Three Things You Need to Know About ASMR Videos
What is ASMR?
ASMR stands for autonomous sensory meridian response, a sensory phenomenon that is increasingly known to induce relaxation and counteract anxiety. ASMR is known to induce a tingling sensation which usually spreads across the scalp and back of the neck when triggered by audio and visual stimuli.
ASMR videos can be categorised as food and non-food videos. The former is often paired with Mukbang (which originated as a Korean trend and involves the live broadcast of a person eating, often a close-up of the ASMR artist eating or drinking). Think Coca-Cola: picture opening the bottle of coke, the fizz, pouring it over ice, more fizz – that’s the gist of ASMR food (beverage) videos. Non-food videos often place more emphasis on whispers, soft crinkles, or finger flutters that are accompanied by repeated movements that will leave sensitive viewers with goose bumps and tingles.
Is ASMR trending?
In April 2019, the Independent reported over 13 million ASMR videos on YouTube. Popular food ASMR artist, SAS-ASMR, has 7.75 million subscribers and more than 1.6 billion views on her YouTube channel. The most popular video of her eating honeycombs has amassed over 38 million views. If you are a foodie and animal lover, there are tons of ASMR videos of animals eating – YouTube channel My Animal ASMR has over 7.1 million views.
ASMR artist Gibi ASMR creates non-food videos with emphasis on sounds such as tapping and whispering. With a subscriber base of 2.2 million and over 633.7 million views on her YouTube channel, Gibi ASMR’s most popular video titled [ASMR] Dark & Relaxing Tapping & Scratching [Close Whispers] has 14 million views. This phenomenon has also been embraced by many celebrities, with the likes of Cardi B confessing to be an avid ASMR watcher.
Why is it a phenomenon?
ASMR plays a significant role in this age of anxiety (especially amongst millennials) simply due to its ability to aid relaxation and psychological issues. There are videos galore specifically to relive stress, anxiety and insomnia. Food videos have the reputation to aid eating habits and increase appetites. The amount of ASMR YouTube creators, channels and videos are a testament to this growing trend.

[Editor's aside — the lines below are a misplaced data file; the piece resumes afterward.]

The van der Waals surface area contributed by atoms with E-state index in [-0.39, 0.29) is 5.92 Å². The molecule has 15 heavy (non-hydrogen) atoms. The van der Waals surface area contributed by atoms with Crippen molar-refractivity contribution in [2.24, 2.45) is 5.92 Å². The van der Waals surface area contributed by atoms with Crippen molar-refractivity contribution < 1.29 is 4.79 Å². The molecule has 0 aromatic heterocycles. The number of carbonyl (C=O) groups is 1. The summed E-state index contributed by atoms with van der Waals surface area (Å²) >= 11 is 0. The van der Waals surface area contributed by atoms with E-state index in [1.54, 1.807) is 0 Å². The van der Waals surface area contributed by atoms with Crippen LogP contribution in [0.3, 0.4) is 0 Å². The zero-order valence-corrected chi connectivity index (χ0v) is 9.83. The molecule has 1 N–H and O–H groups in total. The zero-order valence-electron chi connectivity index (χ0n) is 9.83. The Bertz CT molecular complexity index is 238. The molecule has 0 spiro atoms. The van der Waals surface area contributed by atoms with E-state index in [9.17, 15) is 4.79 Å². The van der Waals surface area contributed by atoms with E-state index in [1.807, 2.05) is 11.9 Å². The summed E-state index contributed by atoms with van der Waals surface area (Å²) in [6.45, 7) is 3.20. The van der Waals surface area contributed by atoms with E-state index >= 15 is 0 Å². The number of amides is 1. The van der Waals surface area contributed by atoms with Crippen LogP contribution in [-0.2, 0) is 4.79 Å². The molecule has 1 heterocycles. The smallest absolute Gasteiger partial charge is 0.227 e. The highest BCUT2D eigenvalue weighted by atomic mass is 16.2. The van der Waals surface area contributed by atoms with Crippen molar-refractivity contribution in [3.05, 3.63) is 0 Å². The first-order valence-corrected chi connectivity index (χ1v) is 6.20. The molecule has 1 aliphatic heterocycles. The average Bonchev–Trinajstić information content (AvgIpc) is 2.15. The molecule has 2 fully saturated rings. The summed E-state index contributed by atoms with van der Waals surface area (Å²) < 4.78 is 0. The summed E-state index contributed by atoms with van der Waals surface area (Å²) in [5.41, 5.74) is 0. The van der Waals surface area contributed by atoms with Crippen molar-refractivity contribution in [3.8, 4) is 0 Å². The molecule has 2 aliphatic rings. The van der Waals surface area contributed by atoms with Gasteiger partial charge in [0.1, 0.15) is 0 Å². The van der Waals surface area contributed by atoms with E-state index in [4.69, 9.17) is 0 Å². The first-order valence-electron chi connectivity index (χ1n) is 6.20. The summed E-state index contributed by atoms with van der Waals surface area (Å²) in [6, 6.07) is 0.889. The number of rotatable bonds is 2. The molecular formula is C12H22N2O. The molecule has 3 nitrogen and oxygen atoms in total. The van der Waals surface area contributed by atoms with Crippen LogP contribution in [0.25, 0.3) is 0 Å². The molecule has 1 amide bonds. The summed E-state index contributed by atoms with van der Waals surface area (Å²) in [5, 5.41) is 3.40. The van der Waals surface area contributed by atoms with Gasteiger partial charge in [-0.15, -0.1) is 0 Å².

Follow This, a short form documentary series on Netflix, has an episode dedicated to ASMR. Beer brand Michelob Ultra had an ASMR commercial featuring Zoë Kravitz during this year’s Super Bowl. The ad was 45 seconds long and watched by 98.2M people. A 30 second slot during the Super Bowl cost $5.25 million.
Ikea USA ran a marketing campaign in 2017, titled “Oddly IKEA”: IKEA ASMR, targeting college students. The main video is over 25 minutes long, with over 2.6 million views. The top comment, with over 3,200 likes, comes from user Ofbaserion commenting “World’s first ad that’s 25 minutes long and doesn’t annoy people”. The latest ASMR ad comes from Bacardi’s The Sound of Rum campaign – a 57 second music video focusing on sounds from rum cocktail making. Whether you are a brand, advertiser, YouTube creator, social media influencer or an ASMR fan, there is substantial demand for this video genre in this growing community. Despite being a term coined back in 2010, this trend still shows significant potential for consumer brands and fans alike.